The electrodes in a cochlear implant can be used to direct gene therapy and regrow neurons.
Researchers have demonstrated a new way to restore lost hearing: with a cochlear implant that helps the auditory nerve regenerate by delivering gene therapy.
The researchers behind the work are investigating whether electrode-triggered gene therapy could improve other machine-body connections—for example, the deep-brain stimulation probes that are used to treat Parkinson’s disease, or retinal prosthetics.
More than 300,000 people worldwide have cochlear implants. The devices are implanted in patients who are profoundly deaf, having lost most or all of the ear’s hair cells, which detect sound waves through mechanical vibrations, and convert those vibrations into electrical signals that are picked up by neurons in the auditory nerve and passed along to the brain. Cochlear implants use up to 22 platinum electrodes to stimulate the auditory nerve; the devices make a tremendous difference for people but they restore only a fraction of normal hearing.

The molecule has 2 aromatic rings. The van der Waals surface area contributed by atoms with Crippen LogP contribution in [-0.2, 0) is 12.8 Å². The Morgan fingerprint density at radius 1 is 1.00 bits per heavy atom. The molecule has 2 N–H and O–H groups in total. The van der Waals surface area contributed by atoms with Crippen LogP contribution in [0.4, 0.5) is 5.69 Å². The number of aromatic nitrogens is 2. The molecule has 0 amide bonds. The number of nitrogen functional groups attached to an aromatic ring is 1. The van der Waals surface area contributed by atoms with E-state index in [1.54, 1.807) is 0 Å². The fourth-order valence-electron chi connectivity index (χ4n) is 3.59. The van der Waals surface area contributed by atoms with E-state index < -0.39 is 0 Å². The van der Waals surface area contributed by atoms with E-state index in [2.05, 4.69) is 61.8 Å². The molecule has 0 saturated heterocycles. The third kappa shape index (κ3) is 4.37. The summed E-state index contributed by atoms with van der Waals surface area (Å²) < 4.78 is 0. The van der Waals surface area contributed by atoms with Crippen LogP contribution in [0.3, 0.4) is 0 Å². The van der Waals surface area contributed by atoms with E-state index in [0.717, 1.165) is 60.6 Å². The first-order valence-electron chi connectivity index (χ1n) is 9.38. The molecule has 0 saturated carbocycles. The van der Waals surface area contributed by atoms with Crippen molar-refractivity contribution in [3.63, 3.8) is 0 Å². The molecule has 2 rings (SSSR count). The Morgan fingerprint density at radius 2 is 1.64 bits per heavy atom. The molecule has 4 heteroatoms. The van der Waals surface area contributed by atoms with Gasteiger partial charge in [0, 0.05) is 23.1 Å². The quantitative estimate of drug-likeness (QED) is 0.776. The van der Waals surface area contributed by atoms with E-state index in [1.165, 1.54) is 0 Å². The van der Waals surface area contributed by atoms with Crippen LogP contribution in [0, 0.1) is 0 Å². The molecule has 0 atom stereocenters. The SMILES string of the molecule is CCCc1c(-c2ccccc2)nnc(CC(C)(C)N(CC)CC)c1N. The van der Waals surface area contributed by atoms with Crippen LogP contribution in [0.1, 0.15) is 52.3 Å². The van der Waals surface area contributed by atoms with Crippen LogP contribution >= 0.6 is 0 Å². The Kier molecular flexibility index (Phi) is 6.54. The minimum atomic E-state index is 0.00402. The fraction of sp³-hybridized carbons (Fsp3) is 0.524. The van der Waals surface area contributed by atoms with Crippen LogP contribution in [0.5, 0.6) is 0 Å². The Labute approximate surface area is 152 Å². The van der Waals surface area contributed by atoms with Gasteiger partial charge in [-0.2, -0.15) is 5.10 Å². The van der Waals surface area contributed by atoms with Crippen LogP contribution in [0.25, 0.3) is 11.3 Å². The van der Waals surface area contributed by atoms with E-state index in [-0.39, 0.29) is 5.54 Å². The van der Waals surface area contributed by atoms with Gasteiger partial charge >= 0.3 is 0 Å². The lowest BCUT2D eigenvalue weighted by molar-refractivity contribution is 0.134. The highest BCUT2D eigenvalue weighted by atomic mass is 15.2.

“Cochlear implants are very effective for picking up speech, but they struggle to reproduce pitch, spectral range, and dynamics,” says Gary Housley, a neuroscientist at the University of New South Wales in Sydney, Australia, who led development of the new implant.